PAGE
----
Russia is sometimes held as a significant exception to this. But even here we see transactionalism, not values or ideas, except a crude anti-Americanism, as the guiding principle. Thomas Christensen argues that the ‘Sino-Russian relationship does not reach the level of a true alliance’:
It is hard to imagine direct Chinese involvement in Russia’s struggles with Georgia or Ukraine or in any future conflict in the Baltics. Similarly, it is difficult to imagine that the Russian military would insert itself directly in a conflict across the Taiwan Strait or other East Asian maritime disputes. In fact, Russia sells sophisticated weapons systems to Vietnam and India, rivals in China’s sovereignty conflicts.
The Belt and Road Initiative was sold as a builder of regional prosperity, a PRC version of the Marshall Plan. Will Hutton may overstate his case but captures a more commonly-held assessment of the BRI, as an ‘overt 21st-century Chinese quasi-colonisation via debt. Seventy signatory countries, in exchange for Chinese soft loans to build infrastructure, essentially agree to kowtow to Chinese foreign policy.’
Western colonialism was hardly a study in foreign policy success. But Western alliance-making despite (and sometimes because of) this history remains robust. As Oriana Skylar Mastro observes:
Eight of China’s top ten trading partners are democracies, and nearly 60 percent of China’s exports go to the United States and its allies. If these countries responded to a Chinese assault on Taiwan by severing trade ties with China, the economic costs could threaten the developmental components of Xi’s rejuvenation plan.
The wars the U.S. has fought since 1989 have all had allies onside. Australia, for example, has committed itself to every major U.S. military campaign since World War II—even Vietnam. The DPRK excepted, China does not have this repository of loyalty in any other nation. This explains, in part, Beijing’s circumspection when it comes to foreign wars; it has no natural allies with which to fight them.
This imbalance in alliance-making capacity should auger well for regional peace. The wrinkle is Chinese perceptions of U.S. resolve. It is plausible to imagine that Xi’s designs on Taiwan, as was his crack-down in Hong Kong, were conditioned, in part, by an expectation that no American president would organise to meet them. The chaotic withdrawal of American protection from Afghanistan and NATO’s current unwillingness to confront Russia with direct military force in Ukraine confirmed a declinist narrative that the CCP would be eager to advance. America’s perceived weakness underlies China’s efforts to redress an enduring diplomatic weakness of its own. If Xi miscalculates, if he sees Afghanistan and Ukraine as a reason to intensify his belligerence, to strike with swift and overwhelming force in Taipei, as Putin failed to do in Kyiv, then the risk of conflict potentially increases.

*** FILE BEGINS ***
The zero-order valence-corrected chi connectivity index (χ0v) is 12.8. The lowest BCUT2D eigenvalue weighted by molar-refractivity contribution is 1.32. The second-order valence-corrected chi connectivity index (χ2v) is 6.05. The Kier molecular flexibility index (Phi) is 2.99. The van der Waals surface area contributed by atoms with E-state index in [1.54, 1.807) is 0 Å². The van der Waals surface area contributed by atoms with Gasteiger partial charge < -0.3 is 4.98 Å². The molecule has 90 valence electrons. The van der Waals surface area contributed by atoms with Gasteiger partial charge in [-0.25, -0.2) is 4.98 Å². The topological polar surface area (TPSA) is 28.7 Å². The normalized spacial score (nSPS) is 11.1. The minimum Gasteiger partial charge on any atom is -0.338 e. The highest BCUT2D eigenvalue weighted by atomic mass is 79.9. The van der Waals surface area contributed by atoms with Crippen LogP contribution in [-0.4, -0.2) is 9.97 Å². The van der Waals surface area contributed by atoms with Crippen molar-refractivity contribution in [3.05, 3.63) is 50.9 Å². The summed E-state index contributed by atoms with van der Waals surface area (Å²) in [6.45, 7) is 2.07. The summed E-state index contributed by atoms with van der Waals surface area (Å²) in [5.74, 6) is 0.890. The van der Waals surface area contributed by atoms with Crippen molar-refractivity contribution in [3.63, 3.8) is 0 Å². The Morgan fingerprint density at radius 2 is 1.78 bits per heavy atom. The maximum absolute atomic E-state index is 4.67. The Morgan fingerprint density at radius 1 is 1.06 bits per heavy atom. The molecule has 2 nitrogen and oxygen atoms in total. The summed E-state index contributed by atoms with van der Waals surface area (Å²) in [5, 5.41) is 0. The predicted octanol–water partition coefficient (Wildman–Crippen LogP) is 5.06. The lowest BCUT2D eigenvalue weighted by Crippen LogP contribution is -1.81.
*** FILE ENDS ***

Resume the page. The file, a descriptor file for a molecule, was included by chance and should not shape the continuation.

There is a paradox central to conceptions of Chinese power: if the PRC’s weaknesses make it more likely to disturb regional order, should the West and its allies not act to bolster China’s strengths, so as to preserve that order? If the Chinese Communist Party is paranoid, and from this condition springs miscalculation, shouldn’t Washington and Canberra, Tokyo and Seoul, seek to treat rather than deepen that condition? One answer to both questions, of course, is that China’s neighbours have been attempting treatment for decades. Liberal democracies have relied on end-of-history assumptions that the PRC would politically liberalise as its prosperity became more broad-based and its economy globalised. Presidents from Nixon to Obama were so confident in this prophecy they ignored the de-industrialisation of the United States it entailed. But the ‘they are just like us’ thesis has proven remarkably durable. It remains inescapably part of how the United States and it allies engage with China.
If weaknesses in China’s position, as outlined here, tend toward the kind of regional instability most parties wish to avoid, then America’s strategy must continue to balance the engagement of China with its containment. This calibration of weakness alleviation with strength negation requires good diplomacy, and the judicious use of inducement and threat. None of this is guaranteed to work. Great power politics does not offer many guarantees. But a greater sensitivity to China’s weaknesses, rather than fretting overs its strengths, will make for a more robust and realistic assessment of where regional order is tending.
Image: Beijing Military Museum. Credit: pwyliu/Flickr.